I always thought Anjuli in the Indian context was a variant of Anjali; in fact, I have never seen Anjuli in India because the tendency in most places in India would be to pronounce it with the -u- as in English put if spelt that way. The actual pronounciation in Sanskrit had the indeterminate vowels schwa (the a in English about, for example) at both positions. The stress on the last short i is not heard in modern Indian languages. the n is soft and palatal that is heard in some Spanish words, the j and l are like English.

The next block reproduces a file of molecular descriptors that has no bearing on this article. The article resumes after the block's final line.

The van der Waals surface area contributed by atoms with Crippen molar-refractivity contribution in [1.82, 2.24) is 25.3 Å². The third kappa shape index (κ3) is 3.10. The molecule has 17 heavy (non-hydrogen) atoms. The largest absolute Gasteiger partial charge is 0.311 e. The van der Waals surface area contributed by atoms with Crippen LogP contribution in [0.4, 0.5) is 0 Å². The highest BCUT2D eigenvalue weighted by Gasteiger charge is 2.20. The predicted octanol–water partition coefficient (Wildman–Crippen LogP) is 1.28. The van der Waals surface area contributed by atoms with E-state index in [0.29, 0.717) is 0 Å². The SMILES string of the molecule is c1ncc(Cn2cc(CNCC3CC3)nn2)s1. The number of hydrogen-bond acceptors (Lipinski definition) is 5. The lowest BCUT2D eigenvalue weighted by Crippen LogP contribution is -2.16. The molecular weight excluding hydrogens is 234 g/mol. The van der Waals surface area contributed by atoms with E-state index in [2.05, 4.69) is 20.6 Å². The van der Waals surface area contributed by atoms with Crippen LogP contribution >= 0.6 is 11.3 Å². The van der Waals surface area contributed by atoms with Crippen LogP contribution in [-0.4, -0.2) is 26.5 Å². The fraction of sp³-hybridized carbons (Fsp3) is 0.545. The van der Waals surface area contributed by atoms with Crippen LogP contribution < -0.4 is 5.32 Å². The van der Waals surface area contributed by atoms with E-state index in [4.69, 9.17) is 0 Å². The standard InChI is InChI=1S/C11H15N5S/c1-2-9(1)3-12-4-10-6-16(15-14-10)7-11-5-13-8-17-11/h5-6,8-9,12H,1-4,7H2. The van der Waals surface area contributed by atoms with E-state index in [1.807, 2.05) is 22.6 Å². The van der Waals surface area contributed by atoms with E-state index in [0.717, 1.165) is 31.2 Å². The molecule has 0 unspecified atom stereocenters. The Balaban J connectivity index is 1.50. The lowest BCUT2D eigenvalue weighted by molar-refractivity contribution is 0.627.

As to the meaning, the database here, not surprisingly, has it right. The root is anj, cognate with and meaning the same as the root of unguent. From that anjali meant the hands to soothe or spread with etc., but it is used in the specific context of the two hands held together with the palms together forming a shallow cup. This was a common gesture for both granting and for supplication, and the word could be used for both. In modern Indian languages, the most common association is with offerring flowers to the gods which are dropped (never thrown) from cupped hands; and by metonymy refers to the thing offerred, though, especially in north Indian languages, it is still recognizably a metonymy.